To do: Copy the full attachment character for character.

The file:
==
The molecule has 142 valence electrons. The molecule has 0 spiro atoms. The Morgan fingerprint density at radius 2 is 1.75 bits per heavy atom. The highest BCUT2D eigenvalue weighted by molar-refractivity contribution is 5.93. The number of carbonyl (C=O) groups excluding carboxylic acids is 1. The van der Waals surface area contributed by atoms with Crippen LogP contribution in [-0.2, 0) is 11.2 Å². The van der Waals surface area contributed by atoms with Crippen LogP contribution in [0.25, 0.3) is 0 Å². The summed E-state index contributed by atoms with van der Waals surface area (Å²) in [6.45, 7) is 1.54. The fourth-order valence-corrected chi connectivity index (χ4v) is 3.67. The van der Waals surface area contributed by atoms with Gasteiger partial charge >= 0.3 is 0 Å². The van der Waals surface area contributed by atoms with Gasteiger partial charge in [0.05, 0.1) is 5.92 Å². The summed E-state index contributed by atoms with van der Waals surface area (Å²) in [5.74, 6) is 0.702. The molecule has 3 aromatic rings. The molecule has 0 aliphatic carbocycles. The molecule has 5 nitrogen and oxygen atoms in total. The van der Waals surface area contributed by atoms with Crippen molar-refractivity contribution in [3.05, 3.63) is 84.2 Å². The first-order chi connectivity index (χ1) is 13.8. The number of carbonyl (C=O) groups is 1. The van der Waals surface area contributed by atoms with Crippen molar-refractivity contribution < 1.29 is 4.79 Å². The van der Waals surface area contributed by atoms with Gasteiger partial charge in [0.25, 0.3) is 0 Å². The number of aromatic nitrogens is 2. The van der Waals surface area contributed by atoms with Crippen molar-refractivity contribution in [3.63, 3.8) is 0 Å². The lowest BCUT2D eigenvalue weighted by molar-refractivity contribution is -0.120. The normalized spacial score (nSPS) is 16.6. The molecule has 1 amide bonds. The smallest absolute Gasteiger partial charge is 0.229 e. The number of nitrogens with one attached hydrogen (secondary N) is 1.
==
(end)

The molecule has 142 valence electrons. The molecule has 0 spiro atoms. The Morgan fingerprint density at radius 2 is 1.75 bits per heavy atom. The highest BCUT2D eigenvalue weighted by molar-refractivity contribution is 5.93. The number of carbonyl (C=O) groups excluding carboxylic acids is 1. The van der Waals surface area contributed by atoms with Crippen LogP contribution in [-0.2, 0) is 11.2 Å². The van der Waals surface area contributed by atoms with Crippen LogP contribution in [0.25, 0.3) is 0 Å². The summed E-state index contributed by atoms with van der Waals surface area (Å²) in [6.45, 7) is 1.54. The fourth-order valence-corrected chi connectivity index (χ4v) is 3.67. The van der Waals surface area contributed by atoms with Gasteiger partial charge >= 0.3 is 0 Å². The van der Waals surface area contributed by atoms with Gasteiger partial charge in [0.05, 0.1) is 5.92 Å². The summed E-state index contributed by atoms with van der Waals surface area (Å²) in [5.74, 6) is 0.702. The molecule has 3 aromatic rings. The molecule has 0 aliphatic carbocycles. The molecule has 5 nitrogen and oxygen atoms in total. The van der Waals surface area contributed by atoms with Crippen molar-refractivity contribution in [3.05, 3.63) is 84.2 Å². The first-order chi connectivity index (χ1) is 13.8. The number of carbonyl (C=O) groups is 1. The van der Waals surface area contributed by atoms with Crippen molar-refractivity contribution < 1.29 is 4.79 Å². The van der Waals surface area contributed by atoms with Gasteiger partial charge in [0.25, 0.3) is 0 Å². The number of aromatic nitrogens is 2. The van der Waals surface area contributed by atoms with Crippen molar-refractivity contribution in [3.63, 3.8) is 0 Å². The lowest BCUT2D eigenvalue weighted by molar-refractivity contribution is -0.120. The normalized spacial score (nSPS) is 16.6. The molecule has 1 amide bonds. The smallest absolute Gasteiger partial charge is 0.229 e. The number of nitrogens with one attached hydrogen (secondary N) is 1.